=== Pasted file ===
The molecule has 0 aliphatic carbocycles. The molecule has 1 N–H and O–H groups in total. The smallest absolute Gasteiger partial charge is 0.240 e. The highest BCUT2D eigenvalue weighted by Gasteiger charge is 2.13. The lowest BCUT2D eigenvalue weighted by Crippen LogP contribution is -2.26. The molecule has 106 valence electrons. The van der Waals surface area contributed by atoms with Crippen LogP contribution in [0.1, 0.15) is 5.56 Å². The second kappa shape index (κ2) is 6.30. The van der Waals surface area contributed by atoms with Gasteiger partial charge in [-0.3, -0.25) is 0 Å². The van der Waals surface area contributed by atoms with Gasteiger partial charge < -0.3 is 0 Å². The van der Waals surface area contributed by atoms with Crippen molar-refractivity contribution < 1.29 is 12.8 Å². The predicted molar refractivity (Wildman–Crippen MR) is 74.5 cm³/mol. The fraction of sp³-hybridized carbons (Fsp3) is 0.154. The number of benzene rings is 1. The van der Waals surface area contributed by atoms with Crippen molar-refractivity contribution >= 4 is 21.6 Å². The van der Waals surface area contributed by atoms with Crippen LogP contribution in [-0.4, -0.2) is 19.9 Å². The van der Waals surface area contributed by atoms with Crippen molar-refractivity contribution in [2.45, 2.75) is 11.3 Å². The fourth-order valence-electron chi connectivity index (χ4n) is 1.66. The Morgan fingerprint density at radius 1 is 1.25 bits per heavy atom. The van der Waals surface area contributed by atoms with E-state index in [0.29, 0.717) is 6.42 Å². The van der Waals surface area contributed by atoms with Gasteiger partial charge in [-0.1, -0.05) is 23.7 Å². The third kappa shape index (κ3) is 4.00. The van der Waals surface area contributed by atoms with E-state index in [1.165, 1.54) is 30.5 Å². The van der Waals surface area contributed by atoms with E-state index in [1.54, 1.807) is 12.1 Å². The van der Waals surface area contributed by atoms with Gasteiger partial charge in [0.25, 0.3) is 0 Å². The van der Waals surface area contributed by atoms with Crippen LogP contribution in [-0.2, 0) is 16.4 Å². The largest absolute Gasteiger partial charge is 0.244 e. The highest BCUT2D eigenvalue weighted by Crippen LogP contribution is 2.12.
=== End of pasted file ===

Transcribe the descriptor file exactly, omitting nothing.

The molecule has 0 aliphatic carbocycles. The molecule has 1 N–H and O–H groups in total. The smallest absolute Gasteiger partial charge is 0.240 e. The highest BCUT2D eigenvalue weighted by Gasteiger charge is 2.13. The lowest BCUT2D eigenvalue weighted by Crippen LogP contribution is -2.26. The molecule has 106 valence electrons. The van der Waals surface area contributed by atoms with Crippen LogP contribution in [0.1, 0.15) is 5.56 Å². The second kappa shape index (κ2) is 6.30. The van der Waals surface area contributed by atoms with Gasteiger partial charge in [-0.3, -0.25) is 0 Å². The van der Waals surface area contributed by atoms with Gasteiger partial charge < -0.3 is 0 Å². The van der Waals surface area contributed by atoms with Crippen molar-refractivity contribution < 1.29 is 12.8 Å². The predicted molar refractivity (Wildman–Crippen MR) is 74.5 cm³/mol. The fraction of sp³-hybridized carbons (Fsp3) is 0.154. The number of benzene rings is 1. The van der Waals surface area contributed by atoms with Crippen molar-refractivity contribution >= 4 is 21.6 Å². The van der Waals surface area contributed by atoms with Crippen LogP contribution in [-0.4, -0.2) is 19.9 Å². The van der Waals surface area contributed by atoms with Crippen molar-refractivity contribution in [2.45, 2.75) is 11.3 Å². The fourth-order valence-electron chi connectivity index (χ4n) is 1.66. The Morgan fingerprint density at radius 1 is 1.25 bits per heavy atom. The van der Waals surface area contributed by atoms with E-state index in [0.29, 0.717) is 6.42 Å². The van der Waals surface area contributed by atoms with Gasteiger partial charge in [-0.1, -0.05) is 23.7 Å². The third kappa shape index (κ3) is 4.00. The van der Waals surface area contributed by atoms with E-state index in [1.165, 1.54) is 30.5 Å². The van der Waals surface area contributed by atoms with E-state index in [1.54, 1.807) is 12.1 Å². The van der Waals surface area contributed by atoms with Gasteiger partial charge in [0.25, 0.3) is 0 Å². The van der Waals surface area contributed by atoms with Crippen LogP contribution in [-0.2, 0) is 16.4 Å². The largest absolute Gasteiger partial charge is 0.244 e. The highest BCUT2D eigenvalue weighted by Crippen LogP contribution is 2.12.